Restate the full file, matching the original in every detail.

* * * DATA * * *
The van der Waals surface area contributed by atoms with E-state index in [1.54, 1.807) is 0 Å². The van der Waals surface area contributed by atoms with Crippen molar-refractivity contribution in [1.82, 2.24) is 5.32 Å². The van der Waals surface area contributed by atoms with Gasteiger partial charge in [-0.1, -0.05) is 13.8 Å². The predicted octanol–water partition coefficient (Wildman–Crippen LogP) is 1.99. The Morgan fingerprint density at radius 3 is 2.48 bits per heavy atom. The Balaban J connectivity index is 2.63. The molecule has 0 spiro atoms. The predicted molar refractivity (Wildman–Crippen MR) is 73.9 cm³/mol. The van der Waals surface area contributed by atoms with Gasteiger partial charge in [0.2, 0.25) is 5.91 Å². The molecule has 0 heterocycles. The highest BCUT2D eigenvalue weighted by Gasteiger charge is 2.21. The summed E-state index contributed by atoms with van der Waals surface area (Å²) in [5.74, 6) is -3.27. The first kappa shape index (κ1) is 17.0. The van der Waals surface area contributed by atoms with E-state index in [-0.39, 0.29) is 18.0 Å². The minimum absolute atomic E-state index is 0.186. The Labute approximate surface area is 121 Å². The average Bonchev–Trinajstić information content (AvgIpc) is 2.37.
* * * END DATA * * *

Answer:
The van der Waals surface area contributed by atoms with E-state index in [1.54, 1.807) is 0 Å². The van der Waals surface area contributed by atoms with Crippen molar-refractivity contribution in [1.82, 2.24) is 5.32 Å². The van der Waals surface area contributed by atoms with Gasteiger partial charge in [-0.1, -0.05) is 13.8 Å². The predicted octanol–water partition coefficient (Wildman–Crippen LogP) is 1.99. The Morgan fingerprint density at radius 3 is 2.48 bits per heavy atom. The Balaban J connectivity index is 2.63. The molecule has 0 spiro atoms. The predicted molar refractivity (Wildman–Crippen MR) is 73.9 cm³/mol. The van der Waals surface area contributed by atoms with Gasteiger partial charge in [0.2, 0.25) is 5.91 Å². The molecule has 0 heterocycles. The highest BCUT2D eigenvalue weighted by Gasteiger charge is 2.21. The summed E-state index contributed by atoms with van der Waals surface area (Å²) in [5.74, 6) is -3.27. The first kappa shape index (κ1) is 17.0. The van der Waals surface area contributed by atoms with E-state index in [-0.39, 0.29) is 18.0 Å². The minimum absolute atomic E-state index is 0.186. The Labute approximate surface area is 121 Å². The average Bonchev–Trinajstić information content (AvgIpc) is 2.37.